SUB_OP 5 Center Drill Non-Insertable 1 0.008000 Center Drill Non-Insertabl


I ! Center Drill ! 0.7500 ! No ! 3.250 ! M10

1 ! DLS-007 ! 0.7500 ! No ! 0.750 ! M7

2 ! DLS-008 ! 0.7500 ! No ! 0.750 ! M7

3 ! DLS-009 ! 1.0000 ! No ! 1.000 ! M7

4 ! DLS-010 ! 1.0000 ! No ! 1.000 ! M7

5 ! DLS-005 ! 0.5000 ! No ! 0.500 ! M7


SUB_OP 10 Drill Non-Insertable 1 0.031000 Drill Non-Insertable


I ! Non Insert Drill ! 0.4844 ! No ! 1.484 ! M10

1 ! DLS-118 ! 0.4688 ! No ! 4.313 ! M7

2 ! DLS-119 ! 0.4844 ! No ! 4.375 ! M7

3 ! DLS-279 ! 0.4688 ! No ! 4.313 ! M42

4 ! DLS-280 ! 0.4844 ! No ! 4.375 ! M42


SUB_OP 15 Bore Non-Insertable 1 0.017000 Bore Non-Insertable


I ! Non Insert Bore ! 0.500 ! 15.00 ! 0.015 ! C2

1 ! BRS-004 ! 0.500 ! 0.00 ! 0.008 ! C7

2 ! BRS-031 ! 0.406 ! 0.00 ! 0.008 ! C7


Figure 11.3 A CutTech Operation Plan for a Drilled Hole

This plan has three steps for rough drilling, then fine boring. Each operation is also followed by a list of tools. The first tool in the list is the first choice. The other tools are acceptable alternates. In the list given the first of three operations (#5) is ‘Center Drill Non-Insertable’. The operation will be done in one pass, in .008 hours. The tool parameters are listed below, with the tool at the top specifying the best tool choice.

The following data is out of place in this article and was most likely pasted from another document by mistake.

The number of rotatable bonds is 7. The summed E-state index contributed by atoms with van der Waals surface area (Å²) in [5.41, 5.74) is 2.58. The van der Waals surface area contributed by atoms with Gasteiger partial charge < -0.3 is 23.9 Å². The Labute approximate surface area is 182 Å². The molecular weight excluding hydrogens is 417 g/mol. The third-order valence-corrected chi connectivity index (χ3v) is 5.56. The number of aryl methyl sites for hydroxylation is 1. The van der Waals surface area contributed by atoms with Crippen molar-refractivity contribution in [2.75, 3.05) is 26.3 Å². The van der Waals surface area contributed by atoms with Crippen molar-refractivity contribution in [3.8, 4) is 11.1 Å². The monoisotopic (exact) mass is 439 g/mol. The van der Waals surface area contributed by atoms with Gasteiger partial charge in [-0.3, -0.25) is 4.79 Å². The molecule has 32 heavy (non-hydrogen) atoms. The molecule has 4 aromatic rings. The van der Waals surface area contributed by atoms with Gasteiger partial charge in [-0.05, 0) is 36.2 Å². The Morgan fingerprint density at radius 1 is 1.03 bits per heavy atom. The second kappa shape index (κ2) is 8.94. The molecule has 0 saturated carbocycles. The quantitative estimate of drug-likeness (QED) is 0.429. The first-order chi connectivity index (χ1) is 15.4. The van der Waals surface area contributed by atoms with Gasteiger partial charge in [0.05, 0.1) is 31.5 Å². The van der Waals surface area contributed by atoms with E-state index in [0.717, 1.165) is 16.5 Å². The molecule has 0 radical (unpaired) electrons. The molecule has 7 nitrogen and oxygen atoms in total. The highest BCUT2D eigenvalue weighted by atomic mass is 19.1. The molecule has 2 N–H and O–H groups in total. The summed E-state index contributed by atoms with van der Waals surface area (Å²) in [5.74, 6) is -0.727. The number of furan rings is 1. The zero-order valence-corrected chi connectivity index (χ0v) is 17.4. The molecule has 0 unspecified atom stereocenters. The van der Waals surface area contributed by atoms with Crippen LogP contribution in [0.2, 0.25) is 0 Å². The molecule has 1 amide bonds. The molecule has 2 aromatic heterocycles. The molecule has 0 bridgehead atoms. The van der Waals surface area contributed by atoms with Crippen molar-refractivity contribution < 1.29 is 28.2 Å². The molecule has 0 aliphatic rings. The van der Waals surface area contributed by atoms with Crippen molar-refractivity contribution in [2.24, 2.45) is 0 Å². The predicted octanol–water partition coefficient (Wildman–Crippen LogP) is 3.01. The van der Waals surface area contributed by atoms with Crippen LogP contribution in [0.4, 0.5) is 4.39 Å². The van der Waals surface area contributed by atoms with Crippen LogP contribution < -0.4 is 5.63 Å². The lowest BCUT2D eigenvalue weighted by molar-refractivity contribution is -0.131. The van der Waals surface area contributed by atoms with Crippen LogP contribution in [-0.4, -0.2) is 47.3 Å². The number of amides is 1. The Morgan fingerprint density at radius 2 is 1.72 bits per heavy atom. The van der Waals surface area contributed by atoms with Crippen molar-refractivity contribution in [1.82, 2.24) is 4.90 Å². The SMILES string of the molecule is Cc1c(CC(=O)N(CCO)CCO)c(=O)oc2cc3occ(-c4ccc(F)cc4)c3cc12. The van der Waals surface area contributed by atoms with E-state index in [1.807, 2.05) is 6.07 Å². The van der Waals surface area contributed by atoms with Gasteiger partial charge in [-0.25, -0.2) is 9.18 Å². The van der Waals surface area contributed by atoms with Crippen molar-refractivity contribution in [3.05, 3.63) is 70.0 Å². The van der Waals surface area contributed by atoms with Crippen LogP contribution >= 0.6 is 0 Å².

11.5 Conclusion

This section has outlined the general process of operation planning used in this thesis. The discussion includes converting process plans to operation plans, and representing those operation plans in Operation Sheets. This section illustrates the role of other CAPP systems, and demonstrates the addition of other CAPP systems in the operation planning stage. Some of the techniques and limitations of replanning for failed operations were discussed.

The output from MetCAPP is stored in separate files on disk, and can be printed when the job is sent to production. The details are not shown with the normal process plans because of the extra bulk they would add.